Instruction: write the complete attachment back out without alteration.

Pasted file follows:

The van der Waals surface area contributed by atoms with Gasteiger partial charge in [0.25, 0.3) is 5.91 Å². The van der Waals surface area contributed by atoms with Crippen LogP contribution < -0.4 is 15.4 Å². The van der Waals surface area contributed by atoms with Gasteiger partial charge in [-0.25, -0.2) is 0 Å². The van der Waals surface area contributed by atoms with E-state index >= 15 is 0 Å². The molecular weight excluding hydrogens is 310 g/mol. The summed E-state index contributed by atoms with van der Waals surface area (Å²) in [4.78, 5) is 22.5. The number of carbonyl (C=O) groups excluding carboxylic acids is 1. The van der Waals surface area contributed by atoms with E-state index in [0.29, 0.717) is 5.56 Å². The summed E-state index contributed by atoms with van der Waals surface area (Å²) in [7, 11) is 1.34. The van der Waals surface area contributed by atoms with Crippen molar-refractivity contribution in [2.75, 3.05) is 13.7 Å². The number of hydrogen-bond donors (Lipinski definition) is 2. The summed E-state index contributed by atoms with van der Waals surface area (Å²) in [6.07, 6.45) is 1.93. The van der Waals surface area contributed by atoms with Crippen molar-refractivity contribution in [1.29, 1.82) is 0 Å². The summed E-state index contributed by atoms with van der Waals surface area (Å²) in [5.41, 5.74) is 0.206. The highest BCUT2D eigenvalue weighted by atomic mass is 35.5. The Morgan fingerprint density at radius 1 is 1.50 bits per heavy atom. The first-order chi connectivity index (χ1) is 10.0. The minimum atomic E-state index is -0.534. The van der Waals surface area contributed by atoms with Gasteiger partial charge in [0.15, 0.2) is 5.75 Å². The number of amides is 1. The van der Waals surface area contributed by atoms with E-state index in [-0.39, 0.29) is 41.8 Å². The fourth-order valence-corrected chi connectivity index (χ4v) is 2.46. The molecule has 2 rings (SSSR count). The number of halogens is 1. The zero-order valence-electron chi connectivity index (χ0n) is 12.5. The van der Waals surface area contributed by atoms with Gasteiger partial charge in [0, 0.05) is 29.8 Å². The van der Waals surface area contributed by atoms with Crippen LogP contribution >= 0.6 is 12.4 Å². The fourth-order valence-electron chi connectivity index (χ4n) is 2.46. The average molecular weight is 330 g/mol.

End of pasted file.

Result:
The van der Waals surface area contributed by atoms with Gasteiger partial charge in [0.25, 0.3) is 5.91 Å². The van der Waals surface area contributed by atoms with Crippen LogP contribution < -0.4 is 15.4 Å². The van der Waals surface area contributed by atoms with Gasteiger partial charge in [-0.25, -0.2) is 0 Å². The van der Waals surface area contributed by atoms with E-state index >= 15 is 0 Å². The molecular weight excluding hydrogens is 310 g/mol. The summed E-state index contributed by atoms with van der Waals surface area (Å²) in [4.78, 5) is 22.5. The number of carbonyl (C=O) groups excluding carboxylic acids is 1. The van der Waals surface area contributed by atoms with E-state index in [0.29, 0.717) is 5.56 Å². The summed E-state index contributed by atoms with van der Waals surface area (Å²) in [7, 11) is 1.34. The van der Waals surface area contributed by atoms with Crippen molar-refractivity contribution in [2.75, 3.05) is 13.7 Å². The number of hydrogen-bond donors (Lipinski definition) is 2. The summed E-state index contributed by atoms with van der Waals surface area (Å²) in [6.07, 6.45) is 1.93. The van der Waals surface area contributed by atoms with Crippen molar-refractivity contribution in [1.29, 1.82) is 0 Å². The summed E-state index contributed by atoms with van der Waals surface area (Å²) in [5.41, 5.74) is 0.206. The highest BCUT2D eigenvalue weighted by atomic mass is 35.5. The Morgan fingerprint density at radius 1 is 1.50 bits per heavy atom. The first-order chi connectivity index (χ1) is 10.0. The minimum atomic E-state index is -0.534. The van der Waals surface area contributed by atoms with Gasteiger partial charge in [0.15, 0.2) is 5.75 Å². The number of amides is 1. The van der Waals surface area contributed by atoms with E-state index in [-0.39, 0.29) is 41.8 Å². The fourth-order valence-corrected chi connectivity index (χ4v) is 2.46. The molecule has 2 rings (SSSR count). The number of halogens is 1. The zero-order valence-electron chi connectivity index (χ0n) is 12.5. The van der Waals surface area contributed by atoms with Gasteiger partial charge in [0, 0.05) is 29.8 Å². The van der Waals surface area contributed by atoms with Crippen LogP contribution >= 0.6 is 12.4 Å². The fourth-order valence-electron chi connectivity index (χ4n) is 2.46. The average molecular weight is 330 g/mol.